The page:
When a fast-moving wildfire is bearing down on a town, the public’s thoughts naturally turn to the efforts of firefighters as they battle the blaze.
But such events also heavily involve area law enforcement officers, who have the sometimes prickly work of telling people to leave their homes — and the much more contentious job of telling them, at roadblocks, that they can’t return.
Four law officers, representing city, county and state police agencies, all told a remarkably similar story of mostly cooperative people, both in evacuations and at road blocks during the Rowena Fire.
Even so, Wasco County Sheriff’s Department Chief Dep. Lane Magill flatly said doing evacuations is one of his most stressful tasks in law enforcement.
“I do a lot of things in law enforcement that are pretty stressful, like arresting very, very violent bad, bad people,” he said. “But I can tell you the hardest thing I have to do is remove people from their homes. And quite frankly, what’s harder than that is not to allow them back to their home.”
It’s their duty to keep people safe, but they also fully understand how difficult it must be for the citizens under evacuation.
For that reason, the law officers understood when tempers flared.
“You’ve got to remember, people were under a huge amount of stress and you’ve got to understand that,” said Oregon State Police Lt. Pat Shortt.
Doing evacuations, “you’re a little bit amped up,” Wasco County Sheriff’s Deputy Seth Routson said. “You’re trying to get people out. It’s a Level 3 evacuation. It’s mandatory, but along the same lines, you can’t physically remove them.”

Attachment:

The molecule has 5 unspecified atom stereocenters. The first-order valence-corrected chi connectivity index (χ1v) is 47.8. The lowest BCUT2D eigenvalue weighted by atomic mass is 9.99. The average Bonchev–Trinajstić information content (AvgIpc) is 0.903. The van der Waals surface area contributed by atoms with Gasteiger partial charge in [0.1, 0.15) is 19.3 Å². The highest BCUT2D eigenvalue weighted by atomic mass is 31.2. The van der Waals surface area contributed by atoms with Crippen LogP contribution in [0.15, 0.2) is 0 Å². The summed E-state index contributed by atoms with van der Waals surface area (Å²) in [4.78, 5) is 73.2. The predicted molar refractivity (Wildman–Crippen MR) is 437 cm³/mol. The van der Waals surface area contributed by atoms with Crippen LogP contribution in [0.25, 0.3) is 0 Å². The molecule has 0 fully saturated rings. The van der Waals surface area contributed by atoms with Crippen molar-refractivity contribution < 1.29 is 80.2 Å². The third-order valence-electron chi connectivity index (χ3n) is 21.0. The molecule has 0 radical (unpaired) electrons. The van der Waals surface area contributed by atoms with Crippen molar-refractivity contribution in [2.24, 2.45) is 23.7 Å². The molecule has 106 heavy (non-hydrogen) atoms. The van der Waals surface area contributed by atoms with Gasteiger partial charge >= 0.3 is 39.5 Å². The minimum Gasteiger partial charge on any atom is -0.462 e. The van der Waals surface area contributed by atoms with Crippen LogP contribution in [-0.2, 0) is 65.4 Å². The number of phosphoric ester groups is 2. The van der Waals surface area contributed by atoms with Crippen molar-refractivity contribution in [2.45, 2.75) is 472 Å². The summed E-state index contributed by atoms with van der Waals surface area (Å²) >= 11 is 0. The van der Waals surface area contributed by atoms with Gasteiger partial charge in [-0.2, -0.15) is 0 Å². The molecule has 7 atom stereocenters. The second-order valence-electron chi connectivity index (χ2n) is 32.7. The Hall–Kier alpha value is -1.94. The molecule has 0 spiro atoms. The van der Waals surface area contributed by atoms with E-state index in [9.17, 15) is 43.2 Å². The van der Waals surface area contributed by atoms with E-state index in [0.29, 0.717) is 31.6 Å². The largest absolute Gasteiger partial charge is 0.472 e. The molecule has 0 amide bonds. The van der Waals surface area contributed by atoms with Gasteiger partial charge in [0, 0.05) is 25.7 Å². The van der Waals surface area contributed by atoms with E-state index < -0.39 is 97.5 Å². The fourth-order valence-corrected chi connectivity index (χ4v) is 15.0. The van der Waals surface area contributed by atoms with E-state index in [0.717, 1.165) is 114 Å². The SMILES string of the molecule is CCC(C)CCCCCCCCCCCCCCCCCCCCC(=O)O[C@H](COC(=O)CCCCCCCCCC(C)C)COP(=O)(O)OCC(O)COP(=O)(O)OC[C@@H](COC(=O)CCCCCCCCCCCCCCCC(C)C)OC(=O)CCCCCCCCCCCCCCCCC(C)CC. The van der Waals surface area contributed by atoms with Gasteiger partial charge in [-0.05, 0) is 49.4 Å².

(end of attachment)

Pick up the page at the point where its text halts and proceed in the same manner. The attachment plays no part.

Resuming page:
He saw fear on evacuees’ faces, and for the most part, people readily agreed to leave because the fire was looming and the wind was blowing.
Routson pulled his regular day shift Wednesday, Aug. 6, then stayed on to help with evacuations that evening. For the next two days, he stood in the heat manning roadblocks, where tempers flared. “It was just hot, and it was a little bit taxing. Usually, I was pretty drenched in sweat after it all.”
All three area police agencies pitched in that Wednesday, notifying hundreds of residents they had to leave, or get ready to leave, as the fire bore down on The Dalles.
“I guess the best way to put it is controlled chaos,” Magill said. He said he was willing to have people yell and scream at him at a road block because “I know in the heat of battle people don’t sometimes think clearly and I get that.”
At a roadblock on a second fire, on Browns Creek, people threatened to sue him, a few car doors were slammed in his face, and “people were yelling and screaming.”
“That’s part of the American dream is owning your own piece of property and I get that and I would feel the same way they would,” he said of people turned away from checking on homes and animals.
“Let’s face it, panic strikes at certain things and people get overwhelmed with emotions, with their pets and their property and I get it. And it’s not like we’re the smartest people in the world, but sometimes we’re the voice of reason that keeps everybody safe,” he said.
“There was a lot of people that were really upset with us, but you know what, I slept like a baby that night because I knew they were safe,” he said.
Law officers not only handled evacuations and roadblocks, but also patrolled evacuated areas as much as possible to provide security.